Thursday, 11 July 2013

Roasted cauliflower Pilaf


Cauliflower has been losing popularity in Britain for the last couple of decades, it's a mystery as to why, one possibility is the prevalence of cauliflower, boiled until it's waterlooged then served up with an insipid cheese sauce. Cauliflower in a cheese sauce can be delicious of course but far too often, it isn't. All brassica vegetables, produce unwelcome flavours when over boiled, however this recipe produces perfectly tender delicious cauliflower florets which marry up beautifully with the wild rice and golden raisins in this pilaf.

For this recipe you will need:
1 large cauliflower cut up into small florets
3 small onions
250g of wild rice
150g of golden raisins soaked in 100ml of hot water
1 tablespoon of oil, the choice is yours
1 teaspoon of cumin seeds
1/2 teaspoon of turmeric powder
1 teaspoon of salt
1/2 teaspoon of cayenne pepper
1/2 teaspoon of ground black pepper

Begin by placing the oil, cumin seeds and seasoning on a large baking tray, mix together a little then add the cauliflower. Peel the onions and keep as much of the root ends in tact as you can, when you then cut then into 6 segments each, the layers should stay together reasonably well. Add to the caulifower and toss together to get each piece at least introduced to the seasoned oil. Place in a hot oven 220C for 10 to 15 minutes, take the tray out, you'll find the tips are beginning to char; using a couple of tablespoons, move the contents around in order to expose more of the uncharred cauliflower and onions. Place the tray back in the oven and repeat this process until you find the cauliflower is tender and most of the florets are showing signs of a little charring. This takes between 35 and 45 minutes depending on how efficient your oven is. I have forgotten them before now and the extra charring was wonderful, but until you are familiar with the process, perhaps it's just as well to keep the charring to a minimum.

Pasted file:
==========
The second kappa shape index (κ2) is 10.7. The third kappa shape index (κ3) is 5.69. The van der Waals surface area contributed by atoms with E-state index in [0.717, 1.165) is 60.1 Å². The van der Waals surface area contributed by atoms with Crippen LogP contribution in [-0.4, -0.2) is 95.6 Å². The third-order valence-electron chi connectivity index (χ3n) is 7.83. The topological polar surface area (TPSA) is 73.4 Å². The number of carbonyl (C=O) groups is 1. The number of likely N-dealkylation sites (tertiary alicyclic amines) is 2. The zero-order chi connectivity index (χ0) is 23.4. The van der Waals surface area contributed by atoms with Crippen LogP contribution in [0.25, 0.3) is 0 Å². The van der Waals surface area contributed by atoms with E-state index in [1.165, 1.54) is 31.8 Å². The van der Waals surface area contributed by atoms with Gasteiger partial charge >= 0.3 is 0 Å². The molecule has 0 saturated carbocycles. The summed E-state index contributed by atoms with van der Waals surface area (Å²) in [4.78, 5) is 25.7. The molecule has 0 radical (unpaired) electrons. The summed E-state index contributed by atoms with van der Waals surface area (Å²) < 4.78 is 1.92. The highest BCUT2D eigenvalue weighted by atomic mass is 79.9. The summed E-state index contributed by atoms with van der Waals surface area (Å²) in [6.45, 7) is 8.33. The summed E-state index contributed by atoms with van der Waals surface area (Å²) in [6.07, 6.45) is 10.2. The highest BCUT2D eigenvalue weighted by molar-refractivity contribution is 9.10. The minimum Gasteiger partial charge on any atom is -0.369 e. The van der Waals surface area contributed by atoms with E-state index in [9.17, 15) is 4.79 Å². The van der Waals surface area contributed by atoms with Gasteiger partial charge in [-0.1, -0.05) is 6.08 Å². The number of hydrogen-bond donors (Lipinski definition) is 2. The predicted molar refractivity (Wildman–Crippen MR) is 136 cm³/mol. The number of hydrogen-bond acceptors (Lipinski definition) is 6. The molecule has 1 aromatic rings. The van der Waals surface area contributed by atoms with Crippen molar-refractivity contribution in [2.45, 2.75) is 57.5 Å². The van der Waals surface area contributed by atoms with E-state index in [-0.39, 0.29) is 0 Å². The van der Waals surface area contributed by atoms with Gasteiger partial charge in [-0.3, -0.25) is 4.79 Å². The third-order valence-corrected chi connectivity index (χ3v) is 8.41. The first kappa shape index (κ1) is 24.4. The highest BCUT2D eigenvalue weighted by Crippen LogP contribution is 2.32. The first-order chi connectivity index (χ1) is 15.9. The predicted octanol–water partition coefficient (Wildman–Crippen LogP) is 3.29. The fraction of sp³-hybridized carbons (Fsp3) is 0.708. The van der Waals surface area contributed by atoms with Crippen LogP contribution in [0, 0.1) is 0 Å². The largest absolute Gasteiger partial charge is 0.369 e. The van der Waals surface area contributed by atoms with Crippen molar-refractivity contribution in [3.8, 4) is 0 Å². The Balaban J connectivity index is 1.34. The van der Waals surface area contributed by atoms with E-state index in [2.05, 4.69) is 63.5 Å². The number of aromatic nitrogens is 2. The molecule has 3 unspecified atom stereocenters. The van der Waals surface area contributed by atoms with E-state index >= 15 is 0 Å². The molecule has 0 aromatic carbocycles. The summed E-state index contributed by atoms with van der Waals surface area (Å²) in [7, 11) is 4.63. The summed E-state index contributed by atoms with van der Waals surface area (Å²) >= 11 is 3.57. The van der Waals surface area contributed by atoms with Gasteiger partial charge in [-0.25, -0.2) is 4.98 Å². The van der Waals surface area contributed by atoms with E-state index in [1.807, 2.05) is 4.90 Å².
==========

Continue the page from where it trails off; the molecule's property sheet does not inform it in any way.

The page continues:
Boil the wild rice in vegetable stock until cooked. Each grain of rice should split open and have all the lovely colours of darjeeling tea leaves. Add the cooked rice to the cauliflower and toss in the raisins. Personally I find the dish moist enough without adding a dressing of any kind. I have served it hot with spiced salmon in a coconut, ginger and chilli sauce, I think it would be equally good served as part of a cold buffet with other salads.





 Notes:
 Brassicas have long struggled with abuse in the kitchen,  over boiling being the main crime against them, however, roasting in a little oil in a hot oven transforms them into the most delicious of vegetables, I would encourage all to experiment and risk getting the edges charred

2 comments:

  1. Nice to have you back and pleased that you are recovering well.
    I love cauliflower but have never got round to roasting it - will definitely give this a try.

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  2. Hello Ann and thank you for your comment, who would have thought that simple roasting would not only bring out such good flavour but also make the cauliflower perfectly tender. It's entirely possible to roast it using a little oil, salt and pepper if you intend using it where spices would be less appropriate, just keep tossing it about and returning it to a hot oven until the florets are all tender and the edges nicely charred, best wishes, Tôbi

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